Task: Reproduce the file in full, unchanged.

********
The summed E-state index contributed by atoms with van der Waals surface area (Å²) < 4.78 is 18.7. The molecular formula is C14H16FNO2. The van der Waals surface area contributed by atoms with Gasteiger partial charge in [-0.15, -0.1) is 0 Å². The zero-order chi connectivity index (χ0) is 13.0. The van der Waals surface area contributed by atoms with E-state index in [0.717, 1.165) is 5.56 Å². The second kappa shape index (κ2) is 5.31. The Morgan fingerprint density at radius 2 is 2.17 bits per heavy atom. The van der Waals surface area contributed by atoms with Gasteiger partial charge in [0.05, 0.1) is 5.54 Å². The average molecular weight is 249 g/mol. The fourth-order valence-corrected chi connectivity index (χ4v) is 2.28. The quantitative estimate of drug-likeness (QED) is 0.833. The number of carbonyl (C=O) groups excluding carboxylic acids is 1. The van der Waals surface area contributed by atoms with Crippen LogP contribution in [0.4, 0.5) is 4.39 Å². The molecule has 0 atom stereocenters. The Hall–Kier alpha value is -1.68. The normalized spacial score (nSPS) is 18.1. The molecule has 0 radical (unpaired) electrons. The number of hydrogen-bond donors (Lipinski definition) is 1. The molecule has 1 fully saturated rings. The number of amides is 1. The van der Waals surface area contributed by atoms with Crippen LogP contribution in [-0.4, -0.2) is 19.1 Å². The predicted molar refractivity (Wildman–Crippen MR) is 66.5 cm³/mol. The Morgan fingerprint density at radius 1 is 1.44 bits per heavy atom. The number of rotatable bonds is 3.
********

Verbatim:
The summed E-state index contributed by atoms with van der Waals surface area (Å²) < 4.78 is 18.7. The molecular formula is C14H16FNO2. The van der Waals surface area contributed by atoms with Gasteiger partial charge in [-0.15, -0.1) is 0 Å². The zero-order chi connectivity index (χ0) is 13.0. The van der Waals surface area contributed by atoms with E-state index in [0.717, 1.165) is 5.56 Å². The second kappa shape index (κ2) is 5.31. The Morgan fingerprint density at radius 2 is 2.17 bits per heavy atom. The van der Waals surface area contributed by atoms with Gasteiger partial charge in [0.05, 0.1) is 5.54 Å². The average molecular weight is 249 g/mol. The fourth-order valence-corrected chi connectivity index (χ4v) is 2.28. The quantitative estimate of drug-likeness (QED) is 0.833. The number of carbonyl (C=O) groups excluding carboxylic acids is 1. The van der Waals surface area contributed by atoms with Crippen LogP contribution in [0.4, 0.5) is 4.39 Å². The molecule has 0 atom stereocenters. The Hall–Kier alpha value is -1.68. The normalized spacial score (nSPS) is 18.1. The molecule has 0 radical (unpaired) electrons. The number of hydrogen-bond donors (Lipinski definition) is 1. The molecule has 1 fully saturated rings. The number of amides is 1. The van der Waals surface area contributed by atoms with Crippen LogP contribution in [-0.4, -0.2) is 19.1 Å². The predicted molar refractivity (Wildman–Crippen MR) is 66.5 cm³/mol. The Morgan fingerprint density at radius 1 is 1.44 bits per heavy atom. The number of rotatable bonds is 3.